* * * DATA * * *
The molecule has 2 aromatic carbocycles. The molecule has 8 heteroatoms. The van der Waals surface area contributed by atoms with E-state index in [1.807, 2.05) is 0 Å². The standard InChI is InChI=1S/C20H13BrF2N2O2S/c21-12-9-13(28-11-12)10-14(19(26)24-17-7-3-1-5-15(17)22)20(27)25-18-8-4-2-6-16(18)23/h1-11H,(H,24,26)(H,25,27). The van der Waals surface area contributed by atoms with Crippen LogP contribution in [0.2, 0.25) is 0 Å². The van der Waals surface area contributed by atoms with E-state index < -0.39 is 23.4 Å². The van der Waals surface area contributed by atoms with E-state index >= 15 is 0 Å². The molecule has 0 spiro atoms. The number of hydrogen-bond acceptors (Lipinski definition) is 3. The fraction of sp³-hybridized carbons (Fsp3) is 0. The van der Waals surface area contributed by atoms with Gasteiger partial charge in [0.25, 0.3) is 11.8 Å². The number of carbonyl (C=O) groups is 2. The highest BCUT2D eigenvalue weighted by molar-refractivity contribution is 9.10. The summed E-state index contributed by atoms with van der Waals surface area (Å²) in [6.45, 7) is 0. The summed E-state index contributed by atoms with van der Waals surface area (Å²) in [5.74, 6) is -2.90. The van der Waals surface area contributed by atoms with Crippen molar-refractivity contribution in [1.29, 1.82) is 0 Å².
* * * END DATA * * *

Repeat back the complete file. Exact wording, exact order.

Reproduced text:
The molecule has 2 aromatic carbocycles. The molecule has 8 heteroatoms. The van der Waals surface area contributed by atoms with E-state index in [1.807, 2.05) is 0 Å². The standard InChI is InChI=1S/C20H13BrF2N2O2S/c21-12-9-13(28-11-12)10-14(19(26)24-17-7-3-1-5-15(17)22)20(27)25-18-8-4-2-6-16(18)23/h1-11H,(H,24,26)(H,25,27). The van der Waals surface area contributed by atoms with Crippen LogP contribution in [0.2, 0.25) is 0 Å². The van der Waals surface area contributed by atoms with E-state index < -0.39 is 23.4 Å². The van der Waals surface area contributed by atoms with E-state index >= 15 is 0 Å². The molecule has 0 spiro atoms. The number of hydrogen-bond acceptors (Lipinski definition) is 3. The fraction of sp³-hybridized carbons (Fsp3) is 0. The van der Waals surface area contributed by atoms with Gasteiger partial charge in [0.25, 0.3) is 11.8 Å². The number of carbonyl (C=O) groups is 2. The highest BCUT2D eigenvalue weighted by molar-refractivity contribution is 9.10. The summed E-state index contributed by atoms with van der Waals surface area (Å²) in [6.45, 7) is 0. The summed E-state index contributed by atoms with van der Waals surface area (Å²) in [5.74, 6) is -2.90. The van der Waals surface area contributed by atoms with Crippen molar-refractivity contribution in [1.29, 1.82) is 0 Å².